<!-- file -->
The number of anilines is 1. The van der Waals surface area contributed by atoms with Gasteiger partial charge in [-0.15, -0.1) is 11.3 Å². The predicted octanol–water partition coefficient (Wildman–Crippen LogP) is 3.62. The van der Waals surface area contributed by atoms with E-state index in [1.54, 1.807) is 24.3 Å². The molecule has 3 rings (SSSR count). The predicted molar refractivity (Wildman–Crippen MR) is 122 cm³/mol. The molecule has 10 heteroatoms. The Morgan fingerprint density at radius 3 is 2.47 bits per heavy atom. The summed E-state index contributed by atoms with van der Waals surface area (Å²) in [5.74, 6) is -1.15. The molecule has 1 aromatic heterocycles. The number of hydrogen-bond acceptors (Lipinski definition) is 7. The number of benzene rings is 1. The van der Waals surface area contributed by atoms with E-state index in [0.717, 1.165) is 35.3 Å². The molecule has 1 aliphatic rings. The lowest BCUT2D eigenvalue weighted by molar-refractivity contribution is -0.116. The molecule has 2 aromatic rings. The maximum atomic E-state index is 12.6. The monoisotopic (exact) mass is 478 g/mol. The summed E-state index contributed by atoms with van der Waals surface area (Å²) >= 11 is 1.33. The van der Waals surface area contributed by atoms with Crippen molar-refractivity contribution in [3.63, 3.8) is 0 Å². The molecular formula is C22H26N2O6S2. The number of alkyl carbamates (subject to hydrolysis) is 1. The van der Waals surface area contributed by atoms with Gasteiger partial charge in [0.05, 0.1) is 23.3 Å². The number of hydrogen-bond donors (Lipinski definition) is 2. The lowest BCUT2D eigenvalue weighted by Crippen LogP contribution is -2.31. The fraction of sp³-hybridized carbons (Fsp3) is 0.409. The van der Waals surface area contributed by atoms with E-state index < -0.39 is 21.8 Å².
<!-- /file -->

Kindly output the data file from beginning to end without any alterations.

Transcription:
The number of anilines is 1. The van der Waals surface area contributed by atoms with Gasteiger partial charge in [-0.15, -0.1) is 11.3 Å². The predicted octanol–water partition coefficient (Wildman–Crippen LogP) is 3.62. The van der Waals surface area contributed by atoms with E-state index in [1.54, 1.807) is 24.3 Å². The molecule has 3 rings (SSSR count). The predicted molar refractivity (Wildman–Crippen MR) is 122 cm³/mol. The molecule has 10 heteroatoms. The Morgan fingerprint density at radius 3 is 2.47 bits per heavy atom. The summed E-state index contributed by atoms with van der Waals surface area (Å²) in [5.74, 6) is -1.15. The molecule has 1 aromatic heterocycles. The number of hydrogen-bond acceptors (Lipinski definition) is 7. The number of benzene rings is 1. The van der Waals surface area contributed by atoms with E-state index in [0.717, 1.165) is 35.3 Å². The molecule has 1 aliphatic rings. The lowest BCUT2D eigenvalue weighted by molar-refractivity contribution is -0.116. The molecule has 2 aromatic rings. The maximum atomic E-state index is 12.6. The monoisotopic (exact) mass is 478 g/mol. The summed E-state index contributed by atoms with van der Waals surface area (Å²) >= 11 is 1.33. The van der Waals surface area contributed by atoms with Crippen molar-refractivity contribution in [3.63, 3.8) is 0 Å². The molecular formula is C22H26N2O6S2. The number of alkyl carbamates (subject to hydrolysis) is 1. The van der Waals surface area contributed by atoms with Gasteiger partial charge in [0.05, 0.1) is 23.3 Å². The number of hydrogen-bond donors (Lipinski definition) is 2. The lowest BCUT2D eigenvalue weighted by Crippen LogP contribution is -2.31. The fraction of sp³-hybridized carbons (Fsp3) is 0.409. The van der Waals surface area contributed by atoms with E-state index < -0.39 is 21.8 Å².